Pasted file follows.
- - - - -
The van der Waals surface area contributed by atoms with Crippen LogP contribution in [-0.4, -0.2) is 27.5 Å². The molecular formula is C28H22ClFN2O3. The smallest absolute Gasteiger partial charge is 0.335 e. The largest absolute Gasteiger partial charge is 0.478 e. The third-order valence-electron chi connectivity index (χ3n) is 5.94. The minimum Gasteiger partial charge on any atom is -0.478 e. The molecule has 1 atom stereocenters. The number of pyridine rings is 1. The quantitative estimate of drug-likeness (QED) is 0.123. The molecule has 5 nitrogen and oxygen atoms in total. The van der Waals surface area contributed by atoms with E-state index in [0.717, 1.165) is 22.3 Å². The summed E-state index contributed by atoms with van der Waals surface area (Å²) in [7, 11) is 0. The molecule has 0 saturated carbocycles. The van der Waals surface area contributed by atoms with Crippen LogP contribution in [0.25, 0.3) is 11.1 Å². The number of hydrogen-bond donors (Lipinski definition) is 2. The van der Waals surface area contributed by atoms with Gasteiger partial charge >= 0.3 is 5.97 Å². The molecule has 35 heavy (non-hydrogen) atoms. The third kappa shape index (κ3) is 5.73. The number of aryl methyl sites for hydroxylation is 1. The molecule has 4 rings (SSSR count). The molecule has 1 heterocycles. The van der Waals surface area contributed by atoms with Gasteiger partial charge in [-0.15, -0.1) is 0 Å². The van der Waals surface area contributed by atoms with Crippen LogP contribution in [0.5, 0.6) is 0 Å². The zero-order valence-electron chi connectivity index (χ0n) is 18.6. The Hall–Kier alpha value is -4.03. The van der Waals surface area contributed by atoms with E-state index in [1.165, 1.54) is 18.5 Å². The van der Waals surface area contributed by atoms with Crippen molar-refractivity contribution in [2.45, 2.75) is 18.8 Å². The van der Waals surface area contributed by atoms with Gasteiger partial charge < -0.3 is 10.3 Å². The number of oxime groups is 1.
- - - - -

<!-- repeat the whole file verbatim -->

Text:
The van der Waals surface area contributed by atoms with Crippen LogP contribution in [-0.4, -0.2) is 27.5 Å². The molecular formula is C28H22ClFN2O3. The smallest absolute Gasteiger partial charge is 0.335 e. The largest absolute Gasteiger partial charge is 0.478 e. The third-order valence-electron chi connectivity index (χ3n) is 5.94. The minimum Gasteiger partial charge on any atom is -0.478 e. The molecule has 1 atom stereocenters. The number of pyridine rings is 1. The quantitative estimate of drug-likeness (QED) is 0.123. The molecule has 5 nitrogen and oxygen atoms in total. The van der Waals surface area contributed by atoms with E-state index in [0.717, 1.165) is 22.3 Å². The summed E-state index contributed by atoms with van der Waals surface area (Å²) in [7, 11) is 0. The molecule has 0 saturated carbocycles. The van der Waals surface area contributed by atoms with Crippen LogP contribution in [0.25, 0.3) is 11.1 Å². The number of hydrogen-bond donors (Lipinski definition) is 2. The van der Waals surface area contributed by atoms with Gasteiger partial charge >= 0.3 is 5.97 Å². The molecule has 35 heavy (non-hydrogen) atoms. The third kappa shape index (κ3) is 5.73. The number of aryl methyl sites for hydroxylation is 1. The molecule has 4 rings (SSSR count). The molecule has 1 heterocycles. The van der Waals surface area contributed by atoms with Gasteiger partial charge in [-0.15, -0.1) is 0 Å². The van der Waals surface area contributed by atoms with Crippen LogP contribution in [0.5, 0.6) is 0 Å². The zero-order valence-electron chi connectivity index (χ0n) is 18.6. The Hall–Kier alpha value is -4.03. The van der Waals surface area contributed by atoms with E-state index in [1.165, 1.54) is 18.5 Å². The van der Waals surface area contributed by atoms with Crippen molar-refractivity contribution in [2.45, 2.75) is 18.8 Å². The van der Waals surface area contributed by atoms with Gasteiger partial charge < -0.3 is 10.3 Å². The number of oxime groups is 1.